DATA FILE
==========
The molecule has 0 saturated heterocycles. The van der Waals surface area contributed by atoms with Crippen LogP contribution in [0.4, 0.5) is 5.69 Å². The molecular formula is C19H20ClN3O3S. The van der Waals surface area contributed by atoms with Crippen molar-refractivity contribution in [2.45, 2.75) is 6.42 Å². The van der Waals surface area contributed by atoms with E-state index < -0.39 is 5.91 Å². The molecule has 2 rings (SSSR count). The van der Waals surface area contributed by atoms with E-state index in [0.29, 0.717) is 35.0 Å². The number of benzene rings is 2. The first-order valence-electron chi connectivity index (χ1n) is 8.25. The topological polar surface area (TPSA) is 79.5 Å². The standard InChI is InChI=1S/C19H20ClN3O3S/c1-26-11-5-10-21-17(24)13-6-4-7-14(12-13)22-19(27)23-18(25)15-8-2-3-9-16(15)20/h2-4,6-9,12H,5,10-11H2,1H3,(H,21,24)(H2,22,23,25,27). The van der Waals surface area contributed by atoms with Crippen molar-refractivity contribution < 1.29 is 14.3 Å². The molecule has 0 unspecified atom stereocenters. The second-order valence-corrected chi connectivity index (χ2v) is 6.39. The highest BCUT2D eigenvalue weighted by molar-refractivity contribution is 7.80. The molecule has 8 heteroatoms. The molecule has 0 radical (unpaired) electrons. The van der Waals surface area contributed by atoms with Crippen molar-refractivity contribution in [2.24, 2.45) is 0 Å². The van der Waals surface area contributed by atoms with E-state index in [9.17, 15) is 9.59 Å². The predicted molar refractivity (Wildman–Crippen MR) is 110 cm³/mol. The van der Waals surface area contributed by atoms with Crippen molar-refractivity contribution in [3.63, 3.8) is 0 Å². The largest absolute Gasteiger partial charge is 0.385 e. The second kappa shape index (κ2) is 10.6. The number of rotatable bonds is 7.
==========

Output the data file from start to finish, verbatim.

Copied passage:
The molecule has 0 saturated heterocycles. The van der Waals surface area contributed by atoms with Crippen LogP contribution in [0.4, 0.5) is 5.69 Å². The molecular formula is C19H20ClN3O3S. The van der Waals surface area contributed by atoms with Crippen molar-refractivity contribution in [2.45, 2.75) is 6.42 Å². The van der Waals surface area contributed by atoms with E-state index < -0.39 is 5.91 Å². The molecule has 2 rings (SSSR count). The van der Waals surface area contributed by atoms with E-state index in [0.29, 0.717) is 35.0 Å². The number of benzene rings is 2. The first-order valence-electron chi connectivity index (χ1n) is 8.25. The topological polar surface area (TPSA) is 79.5 Å². The standard InChI is InChI=1S/C19H20ClN3O3S/c1-26-11-5-10-21-17(24)13-6-4-7-14(12-13)22-19(27)23-18(25)15-8-2-3-9-16(15)20/h2-4,6-9,12H,5,10-11H2,1H3,(H,21,24)(H2,22,23,25,27). The van der Waals surface area contributed by atoms with Crippen molar-refractivity contribution < 1.29 is 14.3 Å². The molecule has 0 unspecified atom stereocenters. The second-order valence-corrected chi connectivity index (χ2v) is 6.39. The highest BCUT2D eigenvalue weighted by molar-refractivity contribution is 7.80. The molecule has 8 heteroatoms. The molecule has 0 radical (unpaired) electrons. The van der Waals surface area contributed by atoms with Crippen molar-refractivity contribution in [2.24, 2.45) is 0 Å². The van der Waals surface area contributed by atoms with E-state index in [9.17, 15) is 9.59 Å². The predicted molar refractivity (Wildman–Crippen MR) is 110 cm³/mol. The van der Waals surface area contributed by atoms with Crippen molar-refractivity contribution in [3.63, 3.8) is 0 Å². The largest absolute Gasteiger partial charge is 0.385 e. The second kappa shape index (κ2) is 10.6. The number of rotatable bonds is 7.